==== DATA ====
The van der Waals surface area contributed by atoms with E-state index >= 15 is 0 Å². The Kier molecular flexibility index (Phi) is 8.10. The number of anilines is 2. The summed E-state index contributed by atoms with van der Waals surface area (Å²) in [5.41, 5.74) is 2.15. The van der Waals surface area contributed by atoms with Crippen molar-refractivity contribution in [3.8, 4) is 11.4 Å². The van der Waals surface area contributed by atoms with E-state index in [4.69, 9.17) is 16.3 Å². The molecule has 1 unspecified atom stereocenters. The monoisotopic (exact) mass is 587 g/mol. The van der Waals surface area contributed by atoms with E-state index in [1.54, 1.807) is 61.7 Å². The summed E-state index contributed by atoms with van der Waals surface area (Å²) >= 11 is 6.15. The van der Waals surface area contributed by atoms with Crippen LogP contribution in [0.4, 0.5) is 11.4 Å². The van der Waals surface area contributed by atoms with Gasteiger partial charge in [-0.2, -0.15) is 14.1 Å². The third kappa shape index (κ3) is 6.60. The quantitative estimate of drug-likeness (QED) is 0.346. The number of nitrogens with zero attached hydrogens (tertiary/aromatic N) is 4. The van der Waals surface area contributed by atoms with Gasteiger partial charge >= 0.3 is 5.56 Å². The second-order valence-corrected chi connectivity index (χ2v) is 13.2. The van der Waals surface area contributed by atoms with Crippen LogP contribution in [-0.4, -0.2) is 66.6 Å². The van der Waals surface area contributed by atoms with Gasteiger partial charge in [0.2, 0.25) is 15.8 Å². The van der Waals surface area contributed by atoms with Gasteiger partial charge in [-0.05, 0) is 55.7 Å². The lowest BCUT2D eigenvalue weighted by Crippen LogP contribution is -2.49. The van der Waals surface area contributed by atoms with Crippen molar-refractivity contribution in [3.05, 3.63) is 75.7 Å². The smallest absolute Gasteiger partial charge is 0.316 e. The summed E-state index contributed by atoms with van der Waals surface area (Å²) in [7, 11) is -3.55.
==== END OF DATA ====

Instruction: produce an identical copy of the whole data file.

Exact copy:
The van der Waals surface area contributed by atoms with E-state index >= 15 is 0 Å². The Kier molecular flexibility index (Phi) is 8.10. The number of anilines is 2. The summed E-state index contributed by atoms with van der Waals surface area (Å²) in [5.41, 5.74) is 2.15. The van der Waals surface area contributed by atoms with Crippen molar-refractivity contribution in [3.8, 4) is 11.4 Å². The van der Waals surface area contributed by atoms with E-state index in [4.69, 9.17) is 16.3 Å². The molecule has 1 unspecified atom stereocenters. The monoisotopic (exact) mass is 587 g/mol. The van der Waals surface area contributed by atoms with E-state index in [1.54, 1.807) is 61.7 Å². The summed E-state index contributed by atoms with van der Waals surface area (Å²) >= 11 is 6.15. The van der Waals surface area contributed by atoms with Crippen LogP contribution in [0.4, 0.5) is 11.4 Å². The van der Waals surface area contributed by atoms with Gasteiger partial charge in [-0.2, -0.15) is 14.1 Å². The third kappa shape index (κ3) is 6.60. The quantitative estimate of drug-likeness (QED) is 0.346. The number of nitrogens with zero attached hydrogens (tertiary/aromatic N) is 4. The van der Waals surface area contributed by atoms with Gasteiger partial charge >= 0.3 is 5.56 Å². The second-order valence-corrected chi connectivity index (χ2v) is 13.2. The van der Waals surface area contributed by atoms with Crippen LogP contribution in [-0.4, -0.2) is 66.6 Å². The van der Waals surface area contributed by atoms with Gasteiger partial charge in [0.2, 0.25) is 15.8 Å². The van der Waals surface area contributed by atoms with Gasteiger partial charge in [-0.05, 0) is 55.7 Å². The lowest BCUT2D eigenvalue weighted by Crippen LogP contribution is -2.49. The van der Waals surface area contributed by atoms with Crippen molar-refractivity contribution in [3.05, 3.63) is 75.7 Å². The smallest absolute Gasteiger partial charge is 0.316 e. The summed E-state index contributed by atoms with van der Waals surface area (Å²) in [7, 11) is -3.55.